American art

Oklahoma museum receives vast archive related to 'Black Wall Street' and the 1921 Tulsa Race Massacre

The Gilcrease Museum has also received a $300,000 grant to conserve and digitise the ephemera collection "so that these atrocities would not be forgotten"

Tulsa's Greenwood District, known as Black Wall Street, was one of the most prosperous African-American communities in the US and home to many successful Black businesses. A wave of racial violence wrought by white citizens in 1921 decimated the neighbourhood and left hundreds dead. The event remains under-researched. Courtesy of the Gilcrease Museum

As museums across the US attempt to expand their holdings of works related to the Black diaspora amid the nation's largest civil rights movement, the Gilcrease Museum in Tulsa, Oklahoma, has received an important collection of more than 600 archival items tied to the 1921 Tulsa Race Massacre, which was once reported as the “single worst incident of racial violence in American history”.

The collection—including photographs, newspaper clippings, audio and video recordings and other materials—was donated by the family of Eddie Faye Gates, a historian and activist who in the late 1990s was commissioned by the city to research and collect materials tied to the riot, and later advocated for reparations for Black survivors.

The riot was sparked by a racially biased report in the Tulsa Tribune alleging that a Black man, Dick Rowland, attempted to rape a white woman, Sarah Page. Already resentful of the growing Greenwood District—nicknamed “Black Wall Street” for its many Black businesses and one of the most affluent African-American communities in the US—mobs of white men, many of them supplied with weapons by city officials and police, marched to Greenwood, destroying residences and businesses.

The violence lasted two days during which 35 city blocks burned, decimating the business district and area homes. The death toll of the massacre has been widely disputed but could have been as high as 300, with as many as 800 more injured and admitted to hospitals, while a reported 9,000 were left homeless. This incident of domestic white terrorism remains grossly overlooked and under-researched.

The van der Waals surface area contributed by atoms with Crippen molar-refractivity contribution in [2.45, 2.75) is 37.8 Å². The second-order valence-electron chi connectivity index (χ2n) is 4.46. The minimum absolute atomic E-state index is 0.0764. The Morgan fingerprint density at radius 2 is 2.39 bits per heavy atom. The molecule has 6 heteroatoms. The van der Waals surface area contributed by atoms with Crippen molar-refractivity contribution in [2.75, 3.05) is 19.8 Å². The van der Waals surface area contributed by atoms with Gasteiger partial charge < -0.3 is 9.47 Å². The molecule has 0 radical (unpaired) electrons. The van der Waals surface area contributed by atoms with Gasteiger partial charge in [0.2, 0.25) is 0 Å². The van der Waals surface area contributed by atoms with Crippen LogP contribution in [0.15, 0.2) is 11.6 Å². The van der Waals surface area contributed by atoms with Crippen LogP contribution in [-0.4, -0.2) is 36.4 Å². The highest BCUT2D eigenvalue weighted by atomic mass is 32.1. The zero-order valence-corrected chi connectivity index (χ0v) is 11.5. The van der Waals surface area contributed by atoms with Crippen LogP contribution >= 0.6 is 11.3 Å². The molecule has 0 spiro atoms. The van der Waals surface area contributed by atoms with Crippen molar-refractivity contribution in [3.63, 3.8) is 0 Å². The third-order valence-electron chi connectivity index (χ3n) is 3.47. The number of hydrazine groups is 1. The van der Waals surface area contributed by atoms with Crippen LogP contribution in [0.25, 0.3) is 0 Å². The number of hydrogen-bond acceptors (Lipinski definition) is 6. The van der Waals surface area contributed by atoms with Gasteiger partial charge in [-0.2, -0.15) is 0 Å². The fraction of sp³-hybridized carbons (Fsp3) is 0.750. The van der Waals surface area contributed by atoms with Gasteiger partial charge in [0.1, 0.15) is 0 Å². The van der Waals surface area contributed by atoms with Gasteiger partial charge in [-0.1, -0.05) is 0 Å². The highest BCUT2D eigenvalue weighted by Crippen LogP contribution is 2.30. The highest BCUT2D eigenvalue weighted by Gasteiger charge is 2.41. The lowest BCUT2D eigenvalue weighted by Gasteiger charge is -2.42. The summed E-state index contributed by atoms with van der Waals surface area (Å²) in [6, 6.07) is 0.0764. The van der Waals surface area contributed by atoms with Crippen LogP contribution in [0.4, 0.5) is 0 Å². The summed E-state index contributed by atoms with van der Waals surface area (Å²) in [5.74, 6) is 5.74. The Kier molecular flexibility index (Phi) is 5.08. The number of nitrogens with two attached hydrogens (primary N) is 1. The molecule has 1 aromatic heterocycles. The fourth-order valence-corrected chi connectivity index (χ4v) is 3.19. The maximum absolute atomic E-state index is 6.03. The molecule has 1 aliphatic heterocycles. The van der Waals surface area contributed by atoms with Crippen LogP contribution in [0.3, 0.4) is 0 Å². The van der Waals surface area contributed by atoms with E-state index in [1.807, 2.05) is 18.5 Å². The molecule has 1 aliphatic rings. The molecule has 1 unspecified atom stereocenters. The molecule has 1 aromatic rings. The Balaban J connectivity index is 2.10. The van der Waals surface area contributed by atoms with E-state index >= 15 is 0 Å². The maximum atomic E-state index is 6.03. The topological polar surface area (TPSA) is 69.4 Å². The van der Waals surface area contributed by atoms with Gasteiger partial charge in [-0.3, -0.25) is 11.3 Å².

Photograph from the Eddie Faye Gates Tulsa Race Massacre Collection. Courtesy of the Gilcrease Museum

“The Gates wanted this collection to be conserved, housed appropriately and exhibited in museum standards for teachable purposes, so that these atrocities would not be forgotten,” says Susan Neal, the director of the Gilcrease Museum.

The collection will be digitised with funding from a $300,000 federal grant from the Institute of Museum and Library Services. Envisioned as a virtual museum, the project is scheduled to launch next year to coincide with the centenary of this dark moment in American history. The grant will also be used to hire researchers tasked with organising and contextualising the materials.

Portrait of a family in Tulsa's Greenwood neighbourhood (1921). Courtesy of the Gilcrease Museum

The Gilcrease Museum was founded in 1945 by the oil tycoon William Thomas Gilcrease, a prolific collector and philanthropist who in his lifetime amassed “one of the largest collections of Americana outside of the federal government”, according to Neal, including an unparalleled collection of Indigenous artefacts and objects and archival material related to US heritage.

“Within our collection, there is a strong intersection between Indigenous culture and the African-American population who were brought to Oklahoma as slaves—and whose descendants are still here,” Neal says. “These are the most overlooked histories, and this gift will enable us to tell a much fuller story.”